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Unformatted text preview: c h a p t e r 46 Neurons and Nervous System 46.4 Central Nervous System: Brain and Spinal Cord The central nervous system (CNS) consists of the spinal cord and the brain, where sensory information is received and motor control is initiated. The spinal cord and the brain are both protected by bone; the spinal cord is surrounded by vertebrae and the brain is enclosed by the skull (Figs. 46.7b and 46.10). Both the spinal cord and brain are wrapped in three protective membranes known as meninges [Gk. meninga, membranes covering the brain]. The spaces between the meninges are filled with cerebrospinal fluid [L. cerebrum, brain, and spina, backbone], which cushions and protects the central nervous system. Cerebrospinal fluid is contained in the central canal of the spinal cord and within the ventricles of the brain, which are interconnecting spaces that produce and serve as reservoirs for cerebrospinal fluid. A small amount of cerebral spinal fluid is withdrawn from around the cord for laboratory testing when a spinal tap is performed. Figure 46.10 The human brain The Spinal Cord The spinal cord has two main functions: (1) it is the center for many reflex actions, which are discussed on page 835; and (2) it provides a means of communication between the; brain and the spinal nerves, which leave the spinal cord. The spinal cord has white matter and gray matter (see Fig. 46.8). Cell bodies and short unmyelinated fibers give the gray matter its color. In cross section, the gray matter looks like a butterfly or the letter H. Portions of sensory neurons and motor neurons are found here, as are short interneurons that connect these two types of neurons. Myelinated long fibers of interneurons that run to- gether in bundles called tracts give white matter its color. These tracts connect the spinal cord to the brain. Dorsally, there are primarily ascending tracts taking information to the brain, and ventrally, there are primarily descending tracts carrying information from the brain. Because the tracts at one point cross over, the left side of the brain controls the right side of the body, and the right side of the brain controls the left side of the body. 69 c h a p t e r 46 Neurons and Nervous System The Brain The human brain has been called the last great frontier of biology. The ventricles of the brain are four in number: two lateral ventricles, the third ventricle and the fourth ventricle (Fig. 46.10). It may be helpful to you to associate the brain stem with the fourth ventricle, the diencephalon with the third ventricle, and the cerebrum with the two lateral ventricles. The Brain Stem The medulla oblongata, the pons, and the midbrain lie in a portion of the brain known as the brain stem where the fourth ventricle is located. The medulla oblongata [L....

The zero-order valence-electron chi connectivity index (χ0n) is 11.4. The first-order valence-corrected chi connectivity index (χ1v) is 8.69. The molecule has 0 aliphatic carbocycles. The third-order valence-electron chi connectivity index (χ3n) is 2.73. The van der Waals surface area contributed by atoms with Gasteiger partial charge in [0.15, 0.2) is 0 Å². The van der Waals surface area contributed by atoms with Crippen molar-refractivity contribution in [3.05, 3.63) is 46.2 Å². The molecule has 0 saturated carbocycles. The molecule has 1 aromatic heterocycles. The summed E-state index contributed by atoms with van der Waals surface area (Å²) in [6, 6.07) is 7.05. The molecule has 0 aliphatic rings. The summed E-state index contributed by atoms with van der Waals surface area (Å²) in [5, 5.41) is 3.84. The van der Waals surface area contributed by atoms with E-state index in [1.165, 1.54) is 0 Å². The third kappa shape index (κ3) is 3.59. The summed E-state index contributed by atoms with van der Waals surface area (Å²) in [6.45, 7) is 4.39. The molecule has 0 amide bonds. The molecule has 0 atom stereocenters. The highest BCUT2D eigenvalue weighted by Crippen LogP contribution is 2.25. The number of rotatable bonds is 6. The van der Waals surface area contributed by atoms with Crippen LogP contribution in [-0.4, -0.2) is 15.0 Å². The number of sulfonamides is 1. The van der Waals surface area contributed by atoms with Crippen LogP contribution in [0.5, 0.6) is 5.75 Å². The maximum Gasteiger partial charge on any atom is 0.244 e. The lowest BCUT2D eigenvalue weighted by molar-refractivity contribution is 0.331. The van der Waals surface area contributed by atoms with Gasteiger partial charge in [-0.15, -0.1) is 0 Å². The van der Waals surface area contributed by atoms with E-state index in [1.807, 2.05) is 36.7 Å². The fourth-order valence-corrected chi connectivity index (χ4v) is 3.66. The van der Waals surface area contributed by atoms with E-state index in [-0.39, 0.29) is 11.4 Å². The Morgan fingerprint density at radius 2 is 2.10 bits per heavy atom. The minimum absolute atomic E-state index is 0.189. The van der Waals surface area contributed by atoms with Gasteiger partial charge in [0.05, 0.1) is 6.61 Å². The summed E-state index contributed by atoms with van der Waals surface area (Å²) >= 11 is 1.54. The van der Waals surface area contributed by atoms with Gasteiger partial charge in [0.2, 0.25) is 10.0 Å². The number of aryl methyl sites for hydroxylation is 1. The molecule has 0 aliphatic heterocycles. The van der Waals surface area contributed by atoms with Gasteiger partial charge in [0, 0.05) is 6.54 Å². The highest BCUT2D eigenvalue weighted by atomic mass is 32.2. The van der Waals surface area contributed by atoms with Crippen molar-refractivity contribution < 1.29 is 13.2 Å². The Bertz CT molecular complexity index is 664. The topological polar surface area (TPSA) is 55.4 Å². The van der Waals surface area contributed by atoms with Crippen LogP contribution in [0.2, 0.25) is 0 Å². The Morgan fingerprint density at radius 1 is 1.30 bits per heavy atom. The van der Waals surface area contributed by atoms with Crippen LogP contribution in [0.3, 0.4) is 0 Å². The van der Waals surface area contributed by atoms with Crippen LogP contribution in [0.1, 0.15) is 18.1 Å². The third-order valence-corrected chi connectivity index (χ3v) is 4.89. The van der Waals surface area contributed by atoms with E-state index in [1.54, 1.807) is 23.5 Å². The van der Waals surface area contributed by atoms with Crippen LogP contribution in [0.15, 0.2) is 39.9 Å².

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This note was uploaded on 09/20/2011 for the course ENGLISH 101 taught by Professor Buchholtz during the Spring '08 term at Community College of Philadelphia.
- Spring '08